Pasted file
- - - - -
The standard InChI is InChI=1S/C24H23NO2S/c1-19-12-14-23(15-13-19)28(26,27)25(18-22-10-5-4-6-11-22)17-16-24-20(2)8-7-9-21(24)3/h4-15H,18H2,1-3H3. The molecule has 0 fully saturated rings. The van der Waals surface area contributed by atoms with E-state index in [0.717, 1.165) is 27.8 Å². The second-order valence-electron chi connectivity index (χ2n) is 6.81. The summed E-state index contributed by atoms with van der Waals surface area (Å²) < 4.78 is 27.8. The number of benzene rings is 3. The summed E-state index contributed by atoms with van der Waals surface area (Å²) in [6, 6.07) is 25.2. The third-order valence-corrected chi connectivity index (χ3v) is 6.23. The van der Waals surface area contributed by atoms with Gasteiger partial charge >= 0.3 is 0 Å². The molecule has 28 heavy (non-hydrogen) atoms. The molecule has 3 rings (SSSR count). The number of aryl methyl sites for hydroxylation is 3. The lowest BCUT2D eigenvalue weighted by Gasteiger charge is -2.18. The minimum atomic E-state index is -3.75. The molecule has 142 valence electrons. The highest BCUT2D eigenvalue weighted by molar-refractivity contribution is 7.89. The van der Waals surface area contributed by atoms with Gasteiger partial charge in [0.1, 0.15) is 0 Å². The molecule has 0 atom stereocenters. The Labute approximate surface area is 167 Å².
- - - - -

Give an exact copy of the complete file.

The standard InChI is InChI=1S/C24H23NO2S/c1-19-12-14-23(15-13-19)28(26,27)25(18-22-10-5-4-6-11-22)17-16-24-20(2)8-7-9-21(24)3/h4-15H,18H2,1-3H3. The molecule has 0 fully saturated rings. The van der Waals surface area contributed by atoms with E-state index in [0.717, 1.165) is 27.8 Å². The second-order valence-electron chi connectivity index (χ2n) is 6.81. The summed E-state index contributed by atoms with van der Waals surface area (Å²) < 4.78 is 27.8. The number of benzene rings is 3. The summed E-state index contributed by atoms with van der Waals surface area (Å²) in [6, 6.07) is 25.2. The third-order valence-corrected chi connectivity index (χ3v) is 6.23. The van der Waals surface area contributed by atoms with Gasteiger partial charge >= 0.3 is 0 Å². The molecule has 28 heavy (non-hydrogen) atoms. The molecule has 3 rings (SSSR count). The number of aryl methyl sites for hydroxylation is 3. The lowest BCUT2D eigenvalue weighted by Gasteiger charge is -2.18. The minimum atomic E-state index is -3.75. The molecule has 142 valence electrons. The highest BCUT2D eigenvalue weighted by molar-refractivity contribution is 7.89. The van der Waals surface area contributed by atoms with Gasteiger partial charge in [0.1, 0.15) is 0 Å². The molecule has 0 atom stereocenters. The Labute approximate surface area is 167 Å².